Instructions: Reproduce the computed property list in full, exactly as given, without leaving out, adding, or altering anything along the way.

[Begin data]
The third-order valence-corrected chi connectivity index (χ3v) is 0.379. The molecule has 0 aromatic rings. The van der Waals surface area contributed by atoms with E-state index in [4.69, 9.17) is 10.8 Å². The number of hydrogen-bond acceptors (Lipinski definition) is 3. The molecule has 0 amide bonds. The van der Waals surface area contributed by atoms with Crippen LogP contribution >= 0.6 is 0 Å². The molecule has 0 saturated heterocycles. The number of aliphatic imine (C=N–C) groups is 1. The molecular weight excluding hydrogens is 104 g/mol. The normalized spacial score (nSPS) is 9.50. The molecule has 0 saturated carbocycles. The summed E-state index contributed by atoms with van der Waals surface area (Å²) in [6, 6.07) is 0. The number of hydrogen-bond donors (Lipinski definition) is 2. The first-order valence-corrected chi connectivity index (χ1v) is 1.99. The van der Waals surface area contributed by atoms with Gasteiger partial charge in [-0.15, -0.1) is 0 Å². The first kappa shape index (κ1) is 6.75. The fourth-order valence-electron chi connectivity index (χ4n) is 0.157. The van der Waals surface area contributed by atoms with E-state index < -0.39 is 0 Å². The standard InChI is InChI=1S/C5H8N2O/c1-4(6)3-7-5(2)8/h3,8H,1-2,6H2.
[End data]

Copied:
The third-order valence-corrected chi connectivity index (χ3v) is 0.379. The molecule has 0 aromatic rings. The van der Waals surface area contributed by atoms with E-state index in [4.69, 9.17) is 10.8 Å². The number of hydrogen-bond acceptors (Lipinski definition) is 3. The molecule has 0 amide bonds. The van der Waals surface area contributed by atoms with Crippen LogP contribution >= 0.6 is 0 Å². The molecule has 0 saturated heterocycles. The number of aliphatic imine (C=N–C) groups is 1. The molecular weight excluding hydrogens is 104 g/mol. The normalized spacial score (nSPS) is 9.50. The molecule has 0 saturated carbocycles. The summed E-state index contributed by atoms with van der Waals surface area (Å²) in [6, 6.07) is 0. The number of hydrogen-bond donors (Lipinski definition) is 2. The first-order valence-corrected chi connectivity index (χ1v) is 1.99. The van der Waals surface area contributed by atoms with Gasteiger partial charge in [-0.15, -0.1) is 0 Å². The first kappa shape index (κ1) is 6.75. The fourth-order valence-electron chi connectivity index (χ4n) is 0.157. The van der Waals surface area contributed by atoms with E-state index < -0.39 is 0 Å². The standard InChI is InChI=1S/C5H8N2O/c1-4(6)3-7-5(2)8/h3,8H,1-2,6H2.